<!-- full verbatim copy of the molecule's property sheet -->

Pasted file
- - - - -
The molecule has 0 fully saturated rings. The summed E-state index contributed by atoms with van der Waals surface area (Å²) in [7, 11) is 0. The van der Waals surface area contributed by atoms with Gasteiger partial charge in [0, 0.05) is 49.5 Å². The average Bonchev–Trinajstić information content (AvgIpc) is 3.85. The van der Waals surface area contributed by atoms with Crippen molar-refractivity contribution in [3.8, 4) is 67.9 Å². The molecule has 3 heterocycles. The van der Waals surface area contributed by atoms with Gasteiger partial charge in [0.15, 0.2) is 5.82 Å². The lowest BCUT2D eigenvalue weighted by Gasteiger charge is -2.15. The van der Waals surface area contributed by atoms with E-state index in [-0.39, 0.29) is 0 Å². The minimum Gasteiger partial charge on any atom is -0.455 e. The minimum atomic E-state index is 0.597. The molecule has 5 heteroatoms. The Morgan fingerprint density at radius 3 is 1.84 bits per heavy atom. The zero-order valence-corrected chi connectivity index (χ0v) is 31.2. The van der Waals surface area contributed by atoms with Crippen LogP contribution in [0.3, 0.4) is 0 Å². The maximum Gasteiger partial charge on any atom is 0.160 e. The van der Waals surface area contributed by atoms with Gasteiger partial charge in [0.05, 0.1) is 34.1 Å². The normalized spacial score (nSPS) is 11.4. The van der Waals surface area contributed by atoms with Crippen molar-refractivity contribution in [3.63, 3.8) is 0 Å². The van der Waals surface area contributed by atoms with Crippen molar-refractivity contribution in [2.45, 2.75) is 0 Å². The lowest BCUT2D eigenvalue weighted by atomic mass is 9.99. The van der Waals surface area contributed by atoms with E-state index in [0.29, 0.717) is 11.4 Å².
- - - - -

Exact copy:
The molecule has 0 fully saturated rings. The summed E-state index contributed by atoms with van der Waals surface area (Å²) in [7, 11) is 0. The van der Waals surface area contributed by atoms with Gasteiger partial charge in [0, 0.05) is 49.5 Å². The average Bonchev–Trinajstić information content (AvgIpc) is 3.85. The van der Waals surface area contributed by atoms with Crippen molar-refractivity contribution in [3.8, 4) is 67.9 Å². The molecule has 3 heterocycles. The van der Waals surface area contributed by atoms with Gasteiger partial charge in [0.15, 0.2) is 5.82 Å². The lowest BCUT2D eigenvalue weighted by Gasteiger charge is -2.15. The van der Waals surface area contributed by atoms with E-state index in [-0.39, 0.29) is 0 Å². The minimum Gasteiger partial charge on any atom is -0.455 e. The minimum atomic E-state index is 0.597. The molecule has 5 heteroatoms. The Morgan fingerprint density at radius 3 is 1.84 bits per heavy atom. The zero-order valence-corrected chi connectivity index (χ0v) is 31.2. The van der Waals surface area contributed by atoms with Crippen LogP contribution in [0.3, 0.4) is 0 Å². The maximum Gasteiger partial charge on any atom is 0.160 e. The van der Waals surface area contributed by atoms with Gasteiger partial charge in [0.05, 0.1) is 34.1 Å². The normalized spacial score (nSPS) is 11.4. The van der Waals surface area contributed by atoms with Crippen molar-refractivity contribution in [3.63, 3.8) is 0 Å². The van der Waals surface area contributed by atoms with Crippen molar-refractivity contribution in [2.45, 2.75) is 0 Å². The lowest BCUT2D eigenvalue weighted by atomic mass is 9.99. The van der Waals surface area contributed by atoms with E-state index in [0.29, 0.717) is 11.4 Å².